A conversation that took place at the industry’s largest geospatial gathering this summer is hard to erase from memory. There, a long-time industry veteran who is well respected to the point of holding office in a major industry association and giving many keynote addresses at regional events made a statement along the lines of, “we need to get over ourselves.”
This individual described how his millennial teens navigate with today’s tools and scoff that maps and mapping require any skill. They know nothing of all the work that has gone into creating this seamless access to maps vial multiple technologies, and would have a hard time grasping the need for precision and accuracy because they can guide themselves with a variety of tools. While there’s some truth behind this attitude, there is also a right to feel pride and accomplishment for a lifetime pursuit of mapmaking.
We all want others to believe that the job that we do requires a degree of skill, and admittedly we may exaggerate the difficulty. For so many years there were considerable barriers to digital mapmaking. Our software required specialized machines, we needed both artistic as well as computer coding skills, and we understood such hard to spell words as photogrammetry and mensuration. We would divide into camps of rasters and vectors, and scoff at those that didn’t hold our own views.
Now, the average citizen has a variety of maps at their fingertips, there’s the world’s greatest crowdsourcing effort that has made even grannies into mapmakers, and we carry around a number of apps that guide our way or map our preferences. We can still write unique papers on difficult geostatistical problems and methods, and there is a legitimate pursuit of GI Science, but the widespread mainstreaming of mapping has made it harder to make an ivory tower existence out of mapping alone.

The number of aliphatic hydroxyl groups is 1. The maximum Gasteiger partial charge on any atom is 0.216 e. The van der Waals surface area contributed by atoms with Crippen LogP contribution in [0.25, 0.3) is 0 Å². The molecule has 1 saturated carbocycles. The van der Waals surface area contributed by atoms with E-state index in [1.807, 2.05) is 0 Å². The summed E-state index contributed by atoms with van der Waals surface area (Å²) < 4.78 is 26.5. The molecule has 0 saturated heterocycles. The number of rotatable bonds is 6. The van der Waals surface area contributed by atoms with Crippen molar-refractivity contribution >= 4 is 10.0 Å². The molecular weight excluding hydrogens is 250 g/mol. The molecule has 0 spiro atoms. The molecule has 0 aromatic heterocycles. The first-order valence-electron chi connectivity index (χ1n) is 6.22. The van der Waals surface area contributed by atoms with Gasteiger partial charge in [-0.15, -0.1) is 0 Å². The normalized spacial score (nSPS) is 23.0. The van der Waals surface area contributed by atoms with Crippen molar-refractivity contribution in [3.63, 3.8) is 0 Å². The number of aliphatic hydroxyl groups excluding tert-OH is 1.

There’s a subtle transition taking place that moves away from directing users along a rigid path of technological do’s and don’ts and more toward guidance with much of the painful parts of mapmaking behind us. Today’s fresh recruits rightly balk at years of database maintenance and tedious data formatting routines when they’d rather be setting up sensors or sending up a UAS or balloon to collect fresh data of their subject area.
The duller aspects of mapmaking are understandably pushing people away when the consumer tools, open source access, and democratizing forces at work have made them excited about what they can do. Users can create fresh maps or 3D constructed realities so quickly these days that the nuances of data collection can be lost on them. The trick is always in the adoption and assimilation of these new tools in order to freshen our maps and make them more inclusive and collaborative without disrupting.
While these teens know infallible maps, and there are increasingly inspiring examples of cities and states that have made many inroads in their operations through mapping, there are also so many organizations that have failed to adequately map their assets. How many times have you heard of a municipality or utility that would be embarrassed to share their geospatial data for fear that others would discover how bad it actually is?
The truth is that systematic and consistent mapmaking is difficult without a fine-tuned check and balance on cartographic quality and teams of mapmakers that follow the same protocols and share the same rigor in their work. Mapmaking is also an endless pursuit, and the likes of Google and Here understand this well with their fleets of cars and ever-evolving sensor sets that ply our roads and make these consumer maps so successful.
Seeing a recent headline that the city of Chennai is undertaking their fourth attempt to map their city in 3D isn’t such a surprise given the difficulty of the task. The frenzied pace of change in much of the world is like a patient that won’t sit still for an examination. We must map with all the tools at our disposal, from the air, the ground, and our phones to get a handle on urbanization and to connect citizens to services to improve our existence.
The teen’s take had visibly shaken this person, and to a degree these teens are right about a more accessible toolset that requires less training and technological knowhow. Yet, so much more mapping needs to be done, and so much more map analysis needs to happen in order to make increasing sense of the world around us. The difficulty in this generation gap is to remain humble and to learn as well as teach as we all assimilate the possibilities of today’s technologies.